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Seeing Red: The Impact Of Native American Identity on Alcoholism

Seeing Red: The Impact Of Native American Identity on Alcoholism

All cultures go through a defining period rife with with wars and shaped by great leaders,  music, food, and literature. It is our right of passage from isolation to community, from the ephemeral to the historical, from obscurity to identity–a mixed blessing of past shames and promising futures.

For Native American people, identity in many respects is a foreign word. Faced with crippling poverty, violent  abuse, and severe alcoholism, Native Americans are kept in a position of dire straits with the American government, and a position of pity with the American public. Which begs the question, what effect does this have on Native American people?

In a New York Times report earlier this year chronicling the tragic death of Marisa Spoonhunter,
who was killed by her intoxicated brother, members of the Wind River reservation in Wyoming were aghast and disheartened at the way their home was portrayed as a land “plagued by violence” and a place where “Brutal acts have become banal.”  Michael L. Read, an English teacher on the reservation, stated in a reply that the report reinforced stereotypes.

This is a scenario that often plays out with Native Americans in the media. “News media is supposed to be the truth,” says Pennsylvania  State University ethics professor John P. Sanchez, an Apache and Yaqui Native. Sanchez recently revealed  the results of his 10 year study of news reports from the Big Three broadcasting stations. During that period CBS, NBC, and ABC covered over 177,000 news reports. Of that number, only 98 were on American Indians. The most popular image? Indians in beads and feathers. “American Indians are seen as two things: a people who’ve not progressed beyond the 18th century and live in poverty or absolutely wealthy from casinos.” Says Sanchez. His study further revealed that among news editors and teachers, their primary source of information about Native Americans was television. 

With all due respect to Sanchez, empirical data cannot be denied: over 25% of Natives live below the poverty line  versus 13% U.S.1 In addition to this, alcoholism– the main contributor to poverty among Natives– is 6 times the national average, with 12 %  of deaths on reservations considered alcohol-related. The national average of alcohol-related deaths stands at 3.3%.2 Though these statistics are the truth, they are not an accurate depiction of Native American life.  How is the Native point of view supposed to be accurate when widespread cultural depictions  go little beyond Pocahontas and the occasional NPR news report?  This skewed version of reality gives little voice to Indian Country; however,  the blame does not solely rest on the media.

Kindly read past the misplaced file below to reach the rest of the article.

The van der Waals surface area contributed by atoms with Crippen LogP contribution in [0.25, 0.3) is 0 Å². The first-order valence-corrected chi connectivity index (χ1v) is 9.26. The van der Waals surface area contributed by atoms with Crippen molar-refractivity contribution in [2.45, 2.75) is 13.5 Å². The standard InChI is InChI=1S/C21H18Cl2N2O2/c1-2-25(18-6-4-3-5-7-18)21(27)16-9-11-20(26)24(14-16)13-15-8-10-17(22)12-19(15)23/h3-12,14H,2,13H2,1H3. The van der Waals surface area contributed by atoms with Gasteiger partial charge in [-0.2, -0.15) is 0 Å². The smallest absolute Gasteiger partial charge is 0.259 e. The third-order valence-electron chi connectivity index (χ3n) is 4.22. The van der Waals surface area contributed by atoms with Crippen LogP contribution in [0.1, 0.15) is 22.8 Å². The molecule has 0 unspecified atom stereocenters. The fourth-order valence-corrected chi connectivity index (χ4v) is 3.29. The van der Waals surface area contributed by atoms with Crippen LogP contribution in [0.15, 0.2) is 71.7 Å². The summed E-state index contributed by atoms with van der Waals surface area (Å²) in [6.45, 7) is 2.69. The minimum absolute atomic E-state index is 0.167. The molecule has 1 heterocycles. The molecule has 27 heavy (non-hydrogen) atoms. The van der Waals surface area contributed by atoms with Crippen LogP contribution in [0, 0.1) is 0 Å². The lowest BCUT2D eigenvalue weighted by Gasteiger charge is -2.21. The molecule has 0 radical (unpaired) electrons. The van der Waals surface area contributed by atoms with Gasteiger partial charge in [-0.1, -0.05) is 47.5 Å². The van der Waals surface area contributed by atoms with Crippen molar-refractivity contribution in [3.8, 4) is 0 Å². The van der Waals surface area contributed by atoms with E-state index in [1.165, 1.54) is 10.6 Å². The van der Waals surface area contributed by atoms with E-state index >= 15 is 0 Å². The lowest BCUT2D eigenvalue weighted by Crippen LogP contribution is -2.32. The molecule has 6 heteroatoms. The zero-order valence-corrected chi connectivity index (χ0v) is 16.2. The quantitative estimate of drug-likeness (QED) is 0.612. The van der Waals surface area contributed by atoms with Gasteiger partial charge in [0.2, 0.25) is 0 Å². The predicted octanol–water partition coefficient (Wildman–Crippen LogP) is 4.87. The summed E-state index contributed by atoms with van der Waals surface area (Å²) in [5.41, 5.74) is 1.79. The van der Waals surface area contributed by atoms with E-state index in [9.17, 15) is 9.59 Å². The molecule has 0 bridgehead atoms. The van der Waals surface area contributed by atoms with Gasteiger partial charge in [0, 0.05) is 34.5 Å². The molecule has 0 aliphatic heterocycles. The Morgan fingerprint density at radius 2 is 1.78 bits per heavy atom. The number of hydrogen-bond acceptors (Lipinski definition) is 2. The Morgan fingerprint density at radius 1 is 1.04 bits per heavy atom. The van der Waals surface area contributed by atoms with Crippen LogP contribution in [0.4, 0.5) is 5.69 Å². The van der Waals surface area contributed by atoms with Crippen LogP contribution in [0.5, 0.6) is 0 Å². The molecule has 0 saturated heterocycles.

“Identity is something everybody deals with,” said prominent Tewa artist Rosemary Lonewolf from her Santa Clara reservation in New Mexico. “Traditionally, we [Tewa] enroll through the mother.” But, as she  recounts, that has changed as Natives on her reservation and others alike adopt the Anglo mentality of patriarchal inheritance. “Now others, whose heritage is like mine–half–cannot own land if their mothers are Native. They can participate in ceremonies, but they are not considered one of us. They can’t inherit their mother’s land,” she laments. 

Both within and outside the reservation, Natives are having their identity taken from them, and the undeniable result is another round in the vicious cycle of depression, violence, and addiction. As Lonewolf simply puts it; “If your home is not supportive, you have no support system.” Although she herself has never suffered from alcoholism or addiction, Rosemary has seen it cripple many people on the reservation including those closest to her. She has also seen the recovery process fail time and time again.

Typical rehabilitation facilities, though they provide therapy, by most accounts do not focus on cultural identity, or in the Native case, the loss of one.  Phoebe Dufrene, Division of Art and Design for the Department of Creative Arts at Purdue University and author of  the essay Utilizing The Arts For Healing From A Native American Perspective: Implications For Creative Arts Therapies writes:

Native Americans regard art as an element of life, not as a separate aesthetic ideal. In Aboriginal societies, the arts are aspects of public life which bring together dancing, poetry, the plastic and graphic arts into a single function: ritual as the all embracing expression. Art is indispensable to ritual, and ritual is the Native American concept of the whole life process. (Dufrene 123)

Rosemary agrees: “I don’t know if [Art] is a conscious thing. Native art came out of ceremonies. It wasn’t originally something for making money.  The baskets that I make in my art, that was a household chore for women.” 

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There are few art-based rehabilitation institutions and even fewer Native-based ones. Studies on art therapy have proven effective for terminal cancer patients, veterans, and children, yet it is met with mixed opinions and is often seen as play by naysayers. However, play seems to be exactly what  the doctor ordered. “I had total freedom. I could just lose myself in play,” says Lonewolf on her battle with depression. When asked if Native art and its role in reaffirming identity was a valuable tool in the rehabilitation process, she said, “Finding a way to the center where your strengths are…that was my way out.”

If you or someone you know is struggling with alcoholism or addiction, act now.


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